Not long ago I decided it would be wise to extend my programming horizon and get to know C++ better. I kind of feel like a newb all over – again. Anyway, it seems that successes come in at a faster pace as they used to appear when learning other languages – which kind of makes learning C++ (even) more fun, despite the occasional and unavoidable mental blockade. Now that I have a bit more time, I apparently also decided to finally continue to work on my blog. Both things combined, and the need to compile tolua++ for a new project of mine, lead to this post. Note, that the instructions here are derived from the lua-users.org wiki article Compiling Toluapp Without Scons. The original author did already explain on how to compile it on VS2003 and VS2005, but left a small pitfall when compiling the actual executable. I tried to make this a version for dummies – if I succeeded, do not feel offended: it is also supposed to be a reference for myself :)
Adding a ContextMenuStrip to a single ListView is quite simple – just drag’n'drop stuff in the Forms Designer it seems. Not everything that seems simple actually is that simple though. When trying to perform some action on a specified ListViewItem things can quickly become more complicated. Even more so when working with several ListViews but only one ContextMenuStrip that is supposed to do all the work. In the following example I will show how to deal with the small problems one will come across when trying to implement those features.
While implementing the MaskedTextBox class is pretty straight forward when working with existing types, such as DateTime, and its use is very well documented, I found it slightly more difficult to implement it using a custom type. Since most of the information I was able to find on the web was either discussing the former or problems implementing the latter, I decided to give it a go and share my findings.
Building our own import library
Now this time we will just build our own import libraries. This will obviously make for more optimized code, as it will not have to call LoadLibraryA and GetProcAddress every time we want to call a FMOD function. It also saves us the hassle of having an extra asm file to include into our project (i.e. if we were to put the prototypes and function definitions in their own asm file and link it).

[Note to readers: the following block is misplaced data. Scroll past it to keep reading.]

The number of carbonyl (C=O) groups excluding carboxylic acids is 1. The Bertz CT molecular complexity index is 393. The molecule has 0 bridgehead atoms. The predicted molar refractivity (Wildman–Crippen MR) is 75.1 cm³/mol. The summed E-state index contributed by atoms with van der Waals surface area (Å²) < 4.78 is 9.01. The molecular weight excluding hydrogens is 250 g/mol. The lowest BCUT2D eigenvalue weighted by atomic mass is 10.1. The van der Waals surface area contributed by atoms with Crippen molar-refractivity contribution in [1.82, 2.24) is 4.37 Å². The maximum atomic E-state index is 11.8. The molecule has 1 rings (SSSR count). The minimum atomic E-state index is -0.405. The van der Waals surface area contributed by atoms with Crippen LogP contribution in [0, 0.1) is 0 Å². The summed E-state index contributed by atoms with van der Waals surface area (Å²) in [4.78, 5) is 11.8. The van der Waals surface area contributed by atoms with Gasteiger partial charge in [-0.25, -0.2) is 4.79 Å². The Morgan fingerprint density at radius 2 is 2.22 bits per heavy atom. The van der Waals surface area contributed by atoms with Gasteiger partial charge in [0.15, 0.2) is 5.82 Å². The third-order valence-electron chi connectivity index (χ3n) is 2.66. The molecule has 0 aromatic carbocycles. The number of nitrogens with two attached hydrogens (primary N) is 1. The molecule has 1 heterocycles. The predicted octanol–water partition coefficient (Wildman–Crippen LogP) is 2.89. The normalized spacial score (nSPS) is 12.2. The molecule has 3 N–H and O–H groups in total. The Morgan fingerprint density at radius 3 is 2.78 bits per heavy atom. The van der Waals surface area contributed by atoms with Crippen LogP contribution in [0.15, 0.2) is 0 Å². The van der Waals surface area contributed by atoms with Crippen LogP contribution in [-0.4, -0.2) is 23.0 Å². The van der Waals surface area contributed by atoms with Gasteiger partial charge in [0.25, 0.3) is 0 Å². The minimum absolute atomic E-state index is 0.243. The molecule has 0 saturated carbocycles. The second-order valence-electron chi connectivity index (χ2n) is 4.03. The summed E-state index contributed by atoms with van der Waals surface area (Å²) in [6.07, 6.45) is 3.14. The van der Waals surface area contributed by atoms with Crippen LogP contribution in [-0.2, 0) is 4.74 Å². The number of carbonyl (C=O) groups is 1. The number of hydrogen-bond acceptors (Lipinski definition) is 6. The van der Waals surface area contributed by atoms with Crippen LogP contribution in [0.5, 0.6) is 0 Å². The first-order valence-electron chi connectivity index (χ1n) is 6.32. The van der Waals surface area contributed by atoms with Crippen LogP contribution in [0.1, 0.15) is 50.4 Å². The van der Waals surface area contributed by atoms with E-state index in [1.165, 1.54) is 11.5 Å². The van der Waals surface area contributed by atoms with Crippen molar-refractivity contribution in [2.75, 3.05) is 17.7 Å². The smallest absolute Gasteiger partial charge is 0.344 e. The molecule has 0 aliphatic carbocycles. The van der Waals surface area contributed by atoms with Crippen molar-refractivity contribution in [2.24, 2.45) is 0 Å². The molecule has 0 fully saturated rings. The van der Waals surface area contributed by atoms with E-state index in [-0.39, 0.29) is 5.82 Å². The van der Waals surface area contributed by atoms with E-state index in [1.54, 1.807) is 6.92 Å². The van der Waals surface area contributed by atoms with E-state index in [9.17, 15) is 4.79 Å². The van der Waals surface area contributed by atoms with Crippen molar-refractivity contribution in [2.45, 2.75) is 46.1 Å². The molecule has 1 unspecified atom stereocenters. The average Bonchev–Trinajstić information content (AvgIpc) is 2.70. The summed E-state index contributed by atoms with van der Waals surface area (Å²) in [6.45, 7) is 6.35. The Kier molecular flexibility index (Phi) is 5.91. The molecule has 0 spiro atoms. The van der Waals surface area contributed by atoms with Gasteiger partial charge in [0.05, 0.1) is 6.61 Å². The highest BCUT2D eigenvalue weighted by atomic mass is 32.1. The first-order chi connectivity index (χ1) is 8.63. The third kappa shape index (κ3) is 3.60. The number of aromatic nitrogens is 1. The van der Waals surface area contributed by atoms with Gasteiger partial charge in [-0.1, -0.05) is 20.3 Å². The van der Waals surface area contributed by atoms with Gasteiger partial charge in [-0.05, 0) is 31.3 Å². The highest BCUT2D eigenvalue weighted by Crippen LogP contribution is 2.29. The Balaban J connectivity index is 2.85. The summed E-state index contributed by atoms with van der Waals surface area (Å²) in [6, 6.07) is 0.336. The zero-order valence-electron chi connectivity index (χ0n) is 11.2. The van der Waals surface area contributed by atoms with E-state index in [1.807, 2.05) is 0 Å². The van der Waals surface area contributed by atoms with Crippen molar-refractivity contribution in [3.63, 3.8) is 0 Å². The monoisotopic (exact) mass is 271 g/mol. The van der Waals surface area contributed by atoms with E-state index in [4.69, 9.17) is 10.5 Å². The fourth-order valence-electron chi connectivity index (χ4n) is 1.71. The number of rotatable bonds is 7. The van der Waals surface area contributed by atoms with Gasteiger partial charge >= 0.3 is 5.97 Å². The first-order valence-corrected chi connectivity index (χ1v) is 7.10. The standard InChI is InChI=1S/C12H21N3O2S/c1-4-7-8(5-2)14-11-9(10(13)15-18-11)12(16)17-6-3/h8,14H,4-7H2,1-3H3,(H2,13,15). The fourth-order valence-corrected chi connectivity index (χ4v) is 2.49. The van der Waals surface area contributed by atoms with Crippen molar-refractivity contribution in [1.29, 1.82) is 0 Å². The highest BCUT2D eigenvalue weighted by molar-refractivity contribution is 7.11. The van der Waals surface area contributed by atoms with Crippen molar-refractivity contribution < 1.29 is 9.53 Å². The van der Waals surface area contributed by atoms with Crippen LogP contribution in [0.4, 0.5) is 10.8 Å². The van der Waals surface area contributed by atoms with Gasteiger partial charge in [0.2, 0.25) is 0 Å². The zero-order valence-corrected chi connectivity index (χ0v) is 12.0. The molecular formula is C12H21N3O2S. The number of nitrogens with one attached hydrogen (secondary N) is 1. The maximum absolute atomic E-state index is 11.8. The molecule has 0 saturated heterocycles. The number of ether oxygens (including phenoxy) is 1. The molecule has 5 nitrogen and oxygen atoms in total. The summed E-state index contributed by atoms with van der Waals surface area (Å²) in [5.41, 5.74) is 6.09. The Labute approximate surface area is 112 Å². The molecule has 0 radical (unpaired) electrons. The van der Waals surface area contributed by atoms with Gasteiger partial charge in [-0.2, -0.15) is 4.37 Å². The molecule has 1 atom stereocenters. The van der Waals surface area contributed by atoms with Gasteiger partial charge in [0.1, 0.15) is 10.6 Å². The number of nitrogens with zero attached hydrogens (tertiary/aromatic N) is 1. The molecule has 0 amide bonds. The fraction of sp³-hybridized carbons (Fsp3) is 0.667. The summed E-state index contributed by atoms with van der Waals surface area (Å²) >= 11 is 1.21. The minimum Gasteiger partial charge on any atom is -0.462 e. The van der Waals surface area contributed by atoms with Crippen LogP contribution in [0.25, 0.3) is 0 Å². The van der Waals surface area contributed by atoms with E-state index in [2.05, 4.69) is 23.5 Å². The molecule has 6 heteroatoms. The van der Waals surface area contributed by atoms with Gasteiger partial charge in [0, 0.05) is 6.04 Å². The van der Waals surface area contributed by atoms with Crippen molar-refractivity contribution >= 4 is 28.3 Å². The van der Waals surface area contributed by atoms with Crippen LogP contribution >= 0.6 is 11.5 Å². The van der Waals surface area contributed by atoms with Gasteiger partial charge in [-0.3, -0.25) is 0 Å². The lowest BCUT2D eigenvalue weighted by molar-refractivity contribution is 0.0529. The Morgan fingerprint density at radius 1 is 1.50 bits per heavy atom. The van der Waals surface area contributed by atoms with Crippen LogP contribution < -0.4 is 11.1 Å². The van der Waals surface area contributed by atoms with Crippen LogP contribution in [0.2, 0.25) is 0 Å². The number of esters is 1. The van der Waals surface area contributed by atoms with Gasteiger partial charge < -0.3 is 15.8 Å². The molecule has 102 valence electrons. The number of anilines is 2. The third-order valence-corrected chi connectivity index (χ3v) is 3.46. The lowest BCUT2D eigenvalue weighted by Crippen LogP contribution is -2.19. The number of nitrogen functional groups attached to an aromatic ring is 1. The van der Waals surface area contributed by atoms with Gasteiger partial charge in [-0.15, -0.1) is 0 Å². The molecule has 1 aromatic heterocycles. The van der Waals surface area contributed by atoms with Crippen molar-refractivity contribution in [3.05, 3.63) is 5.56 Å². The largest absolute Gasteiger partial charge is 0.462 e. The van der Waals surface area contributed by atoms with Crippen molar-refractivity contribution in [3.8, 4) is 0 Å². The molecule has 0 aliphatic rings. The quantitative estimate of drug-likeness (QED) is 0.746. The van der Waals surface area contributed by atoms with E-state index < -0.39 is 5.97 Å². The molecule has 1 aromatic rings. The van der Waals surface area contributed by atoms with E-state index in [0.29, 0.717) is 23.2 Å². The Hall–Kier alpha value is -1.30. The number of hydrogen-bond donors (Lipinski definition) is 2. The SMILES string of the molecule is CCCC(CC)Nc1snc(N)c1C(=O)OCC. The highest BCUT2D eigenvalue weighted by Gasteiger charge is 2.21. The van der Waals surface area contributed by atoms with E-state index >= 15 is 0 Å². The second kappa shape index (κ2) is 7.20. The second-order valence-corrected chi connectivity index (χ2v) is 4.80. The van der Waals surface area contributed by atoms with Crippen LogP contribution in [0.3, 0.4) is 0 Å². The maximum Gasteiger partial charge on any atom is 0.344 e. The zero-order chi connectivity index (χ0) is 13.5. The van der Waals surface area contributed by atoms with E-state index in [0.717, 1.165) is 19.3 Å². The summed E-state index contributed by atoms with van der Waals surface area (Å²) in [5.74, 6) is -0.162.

Prototyping the functions
For this little project the way used above might be good enough. When dealing with larger projects it would be nice to be able to use MASMs inherent function wrapper which makes for a lot cleaner code. To be able to do that we need to first prototype the function:
FMOD (available at http://www.fmod.org) is an API which allows easy code implementation of playing back different formats of sound files. I stumbled upon it after a sudden flash of nostalgia send me searching for some simple routines to playback some of my old module files (no need to reinvent the wheel, now is there?) The main problem with using APIs with MASM is that oftentimes there are no libraries available for those APIs. Even though apparently the FMOD devs used to supply MASM header and libraries with their distro, they stopped doing so. But fear not, not all is lost – there are still ways to make FMOD, and every other API for that matter, work from within MASM code.
Years ago I bought a CD full with password protected PKSFX archives. It came with 4 passwords, leaving the option to purchase the other passwords if desired. I was young and poor, so buying those passwords was out of question. I also was brought up in the communistic GDR and some part deep inside of me just thought that this buisiness model was just wrong. I had purchased the CD believing all contents was free for me to use. Obviously being poor and believing something is not right is a poor excuse for trying to steal. I did mention though that I was young – and not very wise yet. Another point contributing to my defense is the fact that I never managed to actually break any of those passwords.
Diese Antworten (auf die FAQs) beschreiben Brainwave Entrainment oder Brainwave Synchronisation.